Moreover, the designation and meaning of the input/output signals shown in FIG. 1 are as follows:

EOP: End of process. The signal contains information relating to completion of DMA. When the number of transferred bytes for each DMA channel becomes null, one end of process pulse EOP is issued.

CLK: Clock. Clock signals are provided to control the data transfer rate of the DMA device.

RESET: A synchronous reset signal is employed to clear the command, status, request and other registers.

DREQ: DMA request. The DMA request signal is in the asynchronous channel for effecting DMA.

HLDA: Hold acknowledge. The hold acknowledge signal is transmitted from the processor to indicate cancellation of system bus control.

HRQ: Hold request. The hold request signal is transmitted to the processor and used only in requesting system bus control.

DACK: DMA acknowledge. The DMA acknowledge signal indicates the DMA is permitted.

D0-D7: Data lines.

A0-A7: Address lines.

FIG. 2 is a flowchart that shows the operation of the DAC device shown in FIG. 1. Operation of the DAC device is executed by the timing and read/write control TAC in combination with the command control COC and the priority control PEL.

The operation of the DAC device takes place as follows: Initially, the processor issue instructions to reset the DMA device, and then operates in a DMA transfer mode to issue commands to the DMA device. In response to commands issued during the DMA transfer mode, the DMA device sets certain parameters in accordance with transfer information and commands transmitted from the processor. In particular, the DMA device sets the DMA start address registers SAR, DAR on both the source side and the destination side, the line counters SLC, DLC for indicating the number of transferred lines, the line byte counters SBC, DBC for indicating the number of bytes constituting one line, and the line increment counters SIC, DIC for indicating the difference between the head addresses of lines. A mask of the required channel is then released.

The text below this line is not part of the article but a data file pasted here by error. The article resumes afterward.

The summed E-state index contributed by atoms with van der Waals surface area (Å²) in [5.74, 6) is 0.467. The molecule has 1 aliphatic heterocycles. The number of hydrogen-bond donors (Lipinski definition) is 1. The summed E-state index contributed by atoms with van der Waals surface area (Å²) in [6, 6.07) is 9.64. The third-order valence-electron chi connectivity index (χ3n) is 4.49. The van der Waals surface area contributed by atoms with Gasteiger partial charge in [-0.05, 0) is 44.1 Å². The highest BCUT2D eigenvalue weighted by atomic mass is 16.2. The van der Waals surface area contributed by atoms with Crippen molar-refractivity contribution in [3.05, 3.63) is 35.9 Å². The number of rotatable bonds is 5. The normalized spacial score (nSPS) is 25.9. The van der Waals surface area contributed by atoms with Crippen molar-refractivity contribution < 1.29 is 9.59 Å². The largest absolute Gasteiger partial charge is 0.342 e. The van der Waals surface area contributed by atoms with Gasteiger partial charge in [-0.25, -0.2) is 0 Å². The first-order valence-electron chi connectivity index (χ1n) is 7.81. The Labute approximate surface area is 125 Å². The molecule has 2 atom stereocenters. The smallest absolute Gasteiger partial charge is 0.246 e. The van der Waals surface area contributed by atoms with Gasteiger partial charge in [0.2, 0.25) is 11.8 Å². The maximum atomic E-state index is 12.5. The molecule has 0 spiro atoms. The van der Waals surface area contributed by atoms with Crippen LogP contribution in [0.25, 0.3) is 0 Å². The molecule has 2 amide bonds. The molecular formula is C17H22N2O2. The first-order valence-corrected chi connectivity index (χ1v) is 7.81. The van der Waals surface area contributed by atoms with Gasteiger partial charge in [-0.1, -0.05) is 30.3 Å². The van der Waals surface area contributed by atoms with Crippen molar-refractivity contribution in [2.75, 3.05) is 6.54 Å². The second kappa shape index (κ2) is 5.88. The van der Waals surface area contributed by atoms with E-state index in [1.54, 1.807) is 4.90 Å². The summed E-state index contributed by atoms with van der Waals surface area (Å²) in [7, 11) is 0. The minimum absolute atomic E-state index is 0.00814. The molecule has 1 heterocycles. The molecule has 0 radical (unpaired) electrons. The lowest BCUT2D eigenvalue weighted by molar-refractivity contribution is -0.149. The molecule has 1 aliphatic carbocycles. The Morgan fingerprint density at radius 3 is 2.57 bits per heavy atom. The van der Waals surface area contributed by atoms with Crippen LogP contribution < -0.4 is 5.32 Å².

When a DMA request (DMA REQ) occurs, the data is read out from the DMA start address on the source side (i.e., the content of SAR) and transferred to the start address on the destination side, under the timed control of the timing and read/write control TAC. At this time, the numbers of bytes in a line are counted on both the source side and the destination side and if a line on either side is filled, the address is incremented in accordance with the values in the increment counters SIC, DIC. Thereafter, transfer is continued in a similar fashion.

More specifically, after transferring the data which is on a line containing the start address held in the register SAR and locates in the addresses starting from the start address and determined by the content (initial set value) of the counter SBC, the content of the counter SLC is counted down by one and the data on the next line is then transferred similarly. When the content of the counter SLC becomes zero or less after repetition of the above process (i.e., the data on lines corresponding to the preset number is completely transferred), the start address is updated to such one as equivalent to the sum of the content of STR at that time (i.e., the address at the time when transfer has been completed) and the content of the increment counter. In other words, the contents of the counters STAT, DIC are incremented by one, every time the contents of the registers STAR, SAR, DTAR, DAR, SCR, DCR are incremented by one line. And when the contents of the counters SIC, DIC becomes zero, the above process is stopped and transfer is then performed in a similar fashion. Further, a counter or register is provided on each of the source side and the destination side, so that the value of the counter is added to the final address of the block to be transferred or having been transferred to perform block transfer corresponding to one more counter.

As an alternative, it is also possible that, by using an increment register in place of an increment counter, the sum of the content of STAR and the content of the increment register is set in SAR after transferring one block, and the next block is then transferred.